There are some people for whom being told that something is impossible is all the motivation they need. That seems to be the case for Richard Perkins and Mike Tassey, who were told that an in-flight hacking platform was impossible. In response, the pair plan on showing off their off their Wi-Fi hacking, phone-snooping, home-made UAV at the Black Hat and Defcon hackerfests in Las Vegas. They call their creation the Wireless Aerial Surveillance Platform, or WASP.
Built from an old Air Force target drone, the WASP packs a lot of technological power into a flying high-endurance package. A tiny on-board computer (Linux powered, natch) is bristling with hacking tools, along with a custom-built 340 million word dictionary for brute-forcing passwords, the BackTrack suite, a 4G T-Mobile card, an HD camera, and 32 GB onboard storage.
Just what does WASP do with those gigabytes? Originally, it was designed for Wi-Fi penetration — cracking network passwords while loitering above a target area. But the newly upgraded WASP can now trick GSM phones into connecting with its 4G card as if it were a standard cellphone tower. Once connected, the WASP quietly records any phone conversations or text messages while connecting the call via VOIP, thus giving the mark the impression that the call went through normally.
Keep in mind that nothing on the WASP is particularly new. The password cracking techniques have been around for quite some time, and the phone-spoof is based off a trick shown off at Defcon last year. But by placing them on a flying platform, Perkins and Tassey have shown that consumer technology and hacking techniques have progressed to the point where once untouchable targets are now vulnerable. In an enlightening quote from Forbes, they explain:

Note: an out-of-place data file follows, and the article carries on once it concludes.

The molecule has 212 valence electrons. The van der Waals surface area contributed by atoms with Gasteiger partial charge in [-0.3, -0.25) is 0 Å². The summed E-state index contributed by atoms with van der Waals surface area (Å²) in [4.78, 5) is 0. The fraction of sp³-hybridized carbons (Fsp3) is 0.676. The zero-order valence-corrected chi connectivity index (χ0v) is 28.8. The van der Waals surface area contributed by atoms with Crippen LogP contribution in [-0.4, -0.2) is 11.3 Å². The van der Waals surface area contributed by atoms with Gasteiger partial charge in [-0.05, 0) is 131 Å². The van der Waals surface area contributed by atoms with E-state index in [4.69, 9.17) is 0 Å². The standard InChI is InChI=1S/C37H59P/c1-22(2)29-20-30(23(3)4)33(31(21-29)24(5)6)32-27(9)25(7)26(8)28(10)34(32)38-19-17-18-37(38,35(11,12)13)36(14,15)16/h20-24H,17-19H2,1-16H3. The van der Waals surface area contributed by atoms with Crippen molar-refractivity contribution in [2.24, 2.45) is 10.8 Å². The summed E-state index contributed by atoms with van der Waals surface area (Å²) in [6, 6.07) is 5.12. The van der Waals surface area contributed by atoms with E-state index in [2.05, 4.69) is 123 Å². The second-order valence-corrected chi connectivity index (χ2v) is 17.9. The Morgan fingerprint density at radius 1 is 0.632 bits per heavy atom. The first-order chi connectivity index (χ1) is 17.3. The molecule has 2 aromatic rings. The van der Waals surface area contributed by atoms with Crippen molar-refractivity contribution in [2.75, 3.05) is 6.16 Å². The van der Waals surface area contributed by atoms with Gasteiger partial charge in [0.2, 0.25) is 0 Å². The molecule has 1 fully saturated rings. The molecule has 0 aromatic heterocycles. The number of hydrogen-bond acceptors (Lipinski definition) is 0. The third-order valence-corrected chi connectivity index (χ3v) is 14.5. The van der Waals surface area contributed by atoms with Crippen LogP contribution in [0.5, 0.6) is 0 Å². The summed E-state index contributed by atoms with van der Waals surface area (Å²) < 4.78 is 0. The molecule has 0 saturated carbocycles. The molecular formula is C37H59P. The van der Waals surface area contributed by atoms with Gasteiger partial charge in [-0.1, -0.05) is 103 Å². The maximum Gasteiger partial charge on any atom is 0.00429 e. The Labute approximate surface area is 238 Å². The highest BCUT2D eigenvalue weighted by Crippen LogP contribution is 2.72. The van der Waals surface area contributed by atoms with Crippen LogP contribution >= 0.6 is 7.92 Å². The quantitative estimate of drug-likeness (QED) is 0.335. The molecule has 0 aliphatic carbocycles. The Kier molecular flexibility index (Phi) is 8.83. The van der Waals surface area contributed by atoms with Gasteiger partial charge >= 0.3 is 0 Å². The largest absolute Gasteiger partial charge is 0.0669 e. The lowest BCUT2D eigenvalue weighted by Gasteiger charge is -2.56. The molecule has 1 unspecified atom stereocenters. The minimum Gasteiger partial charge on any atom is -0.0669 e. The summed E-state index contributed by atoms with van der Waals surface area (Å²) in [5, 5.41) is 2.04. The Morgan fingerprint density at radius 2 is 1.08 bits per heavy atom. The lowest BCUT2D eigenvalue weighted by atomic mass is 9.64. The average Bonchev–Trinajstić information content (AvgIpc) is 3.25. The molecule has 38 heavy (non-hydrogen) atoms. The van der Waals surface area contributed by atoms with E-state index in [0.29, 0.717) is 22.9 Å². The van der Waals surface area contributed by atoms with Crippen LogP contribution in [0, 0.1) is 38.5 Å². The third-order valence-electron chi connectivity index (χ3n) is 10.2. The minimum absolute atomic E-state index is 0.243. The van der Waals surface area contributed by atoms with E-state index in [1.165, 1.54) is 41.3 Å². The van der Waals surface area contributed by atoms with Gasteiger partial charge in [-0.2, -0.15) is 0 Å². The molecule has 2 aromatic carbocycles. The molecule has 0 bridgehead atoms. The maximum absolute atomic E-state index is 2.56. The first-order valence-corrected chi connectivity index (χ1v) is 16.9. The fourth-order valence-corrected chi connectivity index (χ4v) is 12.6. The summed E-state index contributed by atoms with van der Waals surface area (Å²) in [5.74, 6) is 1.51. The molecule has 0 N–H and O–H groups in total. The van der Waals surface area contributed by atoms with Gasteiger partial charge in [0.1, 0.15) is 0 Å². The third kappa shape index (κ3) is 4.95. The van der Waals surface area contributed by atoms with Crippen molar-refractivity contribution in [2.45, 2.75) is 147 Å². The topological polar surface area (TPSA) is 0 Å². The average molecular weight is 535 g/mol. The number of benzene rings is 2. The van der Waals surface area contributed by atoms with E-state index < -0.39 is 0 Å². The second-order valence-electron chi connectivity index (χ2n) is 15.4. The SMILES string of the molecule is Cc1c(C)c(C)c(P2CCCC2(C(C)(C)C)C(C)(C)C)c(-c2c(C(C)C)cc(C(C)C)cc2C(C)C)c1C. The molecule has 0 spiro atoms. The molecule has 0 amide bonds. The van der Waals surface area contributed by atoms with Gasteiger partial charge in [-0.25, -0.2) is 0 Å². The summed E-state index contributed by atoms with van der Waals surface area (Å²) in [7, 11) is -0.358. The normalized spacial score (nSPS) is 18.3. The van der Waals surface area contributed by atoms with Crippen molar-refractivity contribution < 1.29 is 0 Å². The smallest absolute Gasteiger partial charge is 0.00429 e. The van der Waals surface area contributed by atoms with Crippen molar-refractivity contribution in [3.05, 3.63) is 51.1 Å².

A military base like Area 51, Tassey points out, is surrounded by more than 25 miles of empty land to obscure it from outside snoops. “With WASP, we can cover that distance in about 20 minutes,” he says. “With radar designed specifically not to see birds, it’s very difficult to protect yourself from an object coming out of the sky and flying low.”
Not that they would ever dream of taking on Area 51, of course. Tassey and Perkins are both respected security researchers with lives and day jobs. Even when testing the hacking capabilities of the WASP, they took pains to ensure that they stayed within legal boundaries. They seem to have that motivation that has driven so many geeks, engineers, and tinkerers: Just to see if they can pull it off.
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